The working group pointed to the characteristics of the judiciary that should result in a lessened risk of misconduct, including: a tradition of formality and decorum, codes of professional conduct, long-standing training and education programs, and commitment to the rule of law.

Through its methodical process of broad outreach to court constituencies, however, the working group also learned that, as in every other workplace sector, negative behaviors in the form of incivility, disrespect, crude behavior and sexual harassment exist in the judicial branch. Its analysis showed that the judiciary’s risk factors not only increase the possibility of misconduct, but can also impede appropriate follow-up.

In particular, the power imbalance between a judge and his or her law clerks as well as other court personnel, and the overall hierarchical nature of the judicial system make it difficult for employees to comfortably report misconduct, particularly if the behavior is from an individual at the top of the power structure.

In addition, the emphasis on confidentiality that is built into the system may lead employees to believe that they cannot reveal negative conduct that they either experienced or witnessed. And like so many other sectors, there is little guidance or specificity regarding the range of negative behaviors that may be covered under existing policies.

The working group drew from the 2016 seminal report of the U.S. Equal Employment Opportunity Commission's Select Task Force on the Study of Harassment in the Workplace, using the EEOC’s work as a foundation for analyzing the federal judiciary, identifying areas of weakness that warranted follow-up, and proposing needed changes.[4]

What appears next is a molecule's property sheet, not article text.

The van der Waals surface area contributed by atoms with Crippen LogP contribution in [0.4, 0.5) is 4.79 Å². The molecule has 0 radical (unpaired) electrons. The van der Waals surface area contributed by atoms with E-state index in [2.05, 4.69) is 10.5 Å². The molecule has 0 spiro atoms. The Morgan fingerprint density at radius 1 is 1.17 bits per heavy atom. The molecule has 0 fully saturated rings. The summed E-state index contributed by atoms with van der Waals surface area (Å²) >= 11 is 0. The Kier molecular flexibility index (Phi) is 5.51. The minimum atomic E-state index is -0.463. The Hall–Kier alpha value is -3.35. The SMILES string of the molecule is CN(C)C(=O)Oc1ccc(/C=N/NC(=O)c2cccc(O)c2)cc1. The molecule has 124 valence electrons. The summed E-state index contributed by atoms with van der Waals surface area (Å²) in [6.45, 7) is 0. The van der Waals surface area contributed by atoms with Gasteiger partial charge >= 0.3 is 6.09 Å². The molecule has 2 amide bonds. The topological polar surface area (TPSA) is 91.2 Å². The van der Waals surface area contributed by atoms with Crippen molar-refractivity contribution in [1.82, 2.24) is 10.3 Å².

The working group’s efforts resulted in a number of proposed reforms, for example, added training, ease of reporting, providing less formalized options for employees seeking assistance, and clarifying confidentiality obligations of employees to ensure that they do not feel constrained from reporting sexual harassment or workplace misconduct.[5]

The Ninth Circuit committee’s work also offers important guidance for addressing workplace conduct issues in a systematic way. Two aspects of the Ninth Circuit’s work may particularly warrant emulation.

The first is the extent to which the Ninth Circuit committee conducted extensive outreach to ensure it was receiving input from all constituencies. The committee conducted focus groups with law clerks and a wide range of other employee constituent groups, as well as reached out to outside stakeholders such as law school deans for advice. Significantly, the committee sent a questionnaire to approximately 6,000 employees, providing an opportunity for them to offer confidential suggestions relating to policies, training, programs, and other ways to prevent harassment and improve workplace culture. In addition, as the Ninth Circuit committee developed new policies, it sought comments on early drafts from chief judges and court administrators.

In an interview, the Ninth Circuit’s committee chair, U.S. Circuit Judge M. Margaret McKeown, who was also a member of the working group, highlighted the importance of the extensive outreach, noting: “Our outreach, both in-person and on paper was key. It enabled us to achieve informed policy changes.”[6]

The second key outcome of the Ninth Circuit committee’s work was the creation of a new Office of Workplace Relations, the first such position ever established in the federal judiciary. The office was created in response to a strong theme that emerged from the extensive feedback: Employees felt they needed an independent individual in a role of high stature where they could seek advice about workplace concerns.